In apple wood, gnarled and bossed into natural rosettes by frequent pruning, and nature's efforts to heal the wounds, will be found material well suited to the purpose of making Rustic Furniture. The old wood of Kalmia from the Southern swamps is much employed in Baltimore, where an extensive manufactory has been established by an individual who began in a very small way, but now supplies a large region of country. Pear, plum, and oak, especially the white oak, are also suitable from the frequent bendings and elbows of their growth. The wood should be dry before working; it may be either used with the bark on and a coat or two of paint applied after the manufacture of the article, or the bark may be removed and the work finished with a coat of "outside" varnish. This is far preferable, as the bark, if the paint is not renewed, is apt in a year or two to separate and peel off. By revarnishing in spring they will look "as good as new." Figure 6 is another pattern of a chair.

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Fig. 6.

Figure 7, an arm chair. Care must be taken that sufficient symmetry is preserved. Employ the same means as suggested for No. 6, in the last number. The two front legs, it will be observed, are braced by natural limbs, and the arms have been selected from what would have formed "knee joints" for the ship builder, had they remained long enough in growth.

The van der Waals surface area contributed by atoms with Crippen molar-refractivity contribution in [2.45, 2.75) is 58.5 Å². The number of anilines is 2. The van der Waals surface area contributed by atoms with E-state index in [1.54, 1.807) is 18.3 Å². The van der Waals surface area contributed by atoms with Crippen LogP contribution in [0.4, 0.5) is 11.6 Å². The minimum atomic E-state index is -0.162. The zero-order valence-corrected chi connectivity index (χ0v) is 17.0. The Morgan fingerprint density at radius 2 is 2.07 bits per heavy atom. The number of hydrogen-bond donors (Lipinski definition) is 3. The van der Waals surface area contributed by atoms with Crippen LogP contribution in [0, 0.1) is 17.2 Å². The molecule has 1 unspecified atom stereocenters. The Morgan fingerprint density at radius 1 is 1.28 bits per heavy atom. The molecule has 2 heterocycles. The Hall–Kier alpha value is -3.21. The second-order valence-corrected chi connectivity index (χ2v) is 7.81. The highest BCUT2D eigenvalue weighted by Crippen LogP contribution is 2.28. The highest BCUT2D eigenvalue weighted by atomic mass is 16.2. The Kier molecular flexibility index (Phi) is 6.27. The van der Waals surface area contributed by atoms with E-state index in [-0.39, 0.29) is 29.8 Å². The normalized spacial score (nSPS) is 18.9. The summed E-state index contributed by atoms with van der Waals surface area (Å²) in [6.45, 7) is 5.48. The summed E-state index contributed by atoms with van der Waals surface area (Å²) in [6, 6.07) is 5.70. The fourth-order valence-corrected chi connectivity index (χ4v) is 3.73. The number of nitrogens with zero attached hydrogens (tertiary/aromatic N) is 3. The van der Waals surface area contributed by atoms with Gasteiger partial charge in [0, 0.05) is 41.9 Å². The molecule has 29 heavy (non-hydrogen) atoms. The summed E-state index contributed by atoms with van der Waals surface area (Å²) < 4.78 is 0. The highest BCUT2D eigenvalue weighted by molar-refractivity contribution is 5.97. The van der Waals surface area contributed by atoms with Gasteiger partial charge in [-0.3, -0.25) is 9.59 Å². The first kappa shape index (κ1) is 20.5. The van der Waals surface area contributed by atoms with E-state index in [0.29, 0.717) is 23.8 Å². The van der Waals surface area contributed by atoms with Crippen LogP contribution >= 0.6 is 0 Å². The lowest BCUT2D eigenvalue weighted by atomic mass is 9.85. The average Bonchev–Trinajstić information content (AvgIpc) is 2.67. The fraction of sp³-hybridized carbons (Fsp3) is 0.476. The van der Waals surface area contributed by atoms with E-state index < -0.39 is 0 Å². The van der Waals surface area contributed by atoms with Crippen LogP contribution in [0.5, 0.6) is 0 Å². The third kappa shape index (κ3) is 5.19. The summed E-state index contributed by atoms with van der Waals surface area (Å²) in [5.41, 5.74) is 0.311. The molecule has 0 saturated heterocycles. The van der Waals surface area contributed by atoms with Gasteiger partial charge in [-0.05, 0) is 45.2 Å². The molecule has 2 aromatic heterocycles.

Flower baskets, such as shown at figure 8, may be manufactured by covering old butter firkins, or other packing cases with split hazel rods, either perpendicularly applied, as trellis, or in any other decorative arrangement; taste in such matters speedily growing with the exercise of the habit of construction.

Fig. 9 is produced by employing the same 'means with the base, and by taking a hoop to attach upright slats made as fancy may direct or employing hazel rods.

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Fig. 7.

The laborer who has tried and succeeded in making some of these simple appendages to his garden will Boon be led on to the construction of rustic fences, porches, etc. He will learn to weave the branches into grotesque and picturesque combinations - to pave the floor with pebbles or with short pieces of the branch sawn across and placed perpendicularly in sand. With the decoration and improvement of his cottage and garden self respect and comfort in his home will grow, increased by this occupation of his time, and his house will become what it ought to be, attractive to himself and family.

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Fig. 8.

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Fig. 9.